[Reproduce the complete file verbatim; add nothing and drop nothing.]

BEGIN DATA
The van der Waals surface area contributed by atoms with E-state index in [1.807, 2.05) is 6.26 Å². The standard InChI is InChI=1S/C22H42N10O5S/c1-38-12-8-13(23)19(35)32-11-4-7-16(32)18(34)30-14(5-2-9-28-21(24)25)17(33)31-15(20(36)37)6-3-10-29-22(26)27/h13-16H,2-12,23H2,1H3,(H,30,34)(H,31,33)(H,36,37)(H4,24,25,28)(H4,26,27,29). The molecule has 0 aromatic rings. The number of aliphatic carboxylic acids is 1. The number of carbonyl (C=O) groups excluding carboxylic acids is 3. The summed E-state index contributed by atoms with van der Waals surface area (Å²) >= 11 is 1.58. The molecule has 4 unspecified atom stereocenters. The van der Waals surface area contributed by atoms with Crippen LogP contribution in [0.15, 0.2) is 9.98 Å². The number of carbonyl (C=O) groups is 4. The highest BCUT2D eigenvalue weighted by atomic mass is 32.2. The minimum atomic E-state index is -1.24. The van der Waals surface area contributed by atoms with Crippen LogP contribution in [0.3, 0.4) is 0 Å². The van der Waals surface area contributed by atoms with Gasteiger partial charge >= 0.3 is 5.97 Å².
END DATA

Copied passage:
The van der Waals surface area contributed by atoms with E-state index in [1.807, 2.05) is 6.26 Å². The standard InChI is InChI=1S/C22H42N10O5S/c1-38-12-8-13(23)19(35)32-11-4-7-16(32)18(34)30-14(5-2-9-28-21(24)25)17(33)31-15(20(36)37)6-3-10-29-22(26)27/h13-16H,2-12,23H2,1H3,(H,30,34)(H,31,33)(H,36,37)(H4,24,25,28)(H4,26,27,29). The molecule has 0 aromatic rings. The number of aliphatic carboxylic acids is 1. The number of carbonyl (C=O) groups excluding carboxylic acids is 3. The summed E-state index contributed by atoms with van der Waals surface area (Å²) >= 11 is 1.58. The molecule has 4 unspecified atom stereocenters. The van der Waals surface area contributed by atoms with Crippen LogP contribution in [0.15, 0.2) is 9.98 Å². The number of carbonyl (C=O) groups is 4. The highest BCUT2D eigenvalue weighted by atomic mass is 32.2. The minimum atomic E-state index is -1.24. The van der Waals surface area contributed by atoms with Crippen LogP contribution in [0.3, 0.4) is 0 Å². The van der Waals surface area contributed by atoms with Gasteiger partial charge >= 0.3 is 5.97 Å².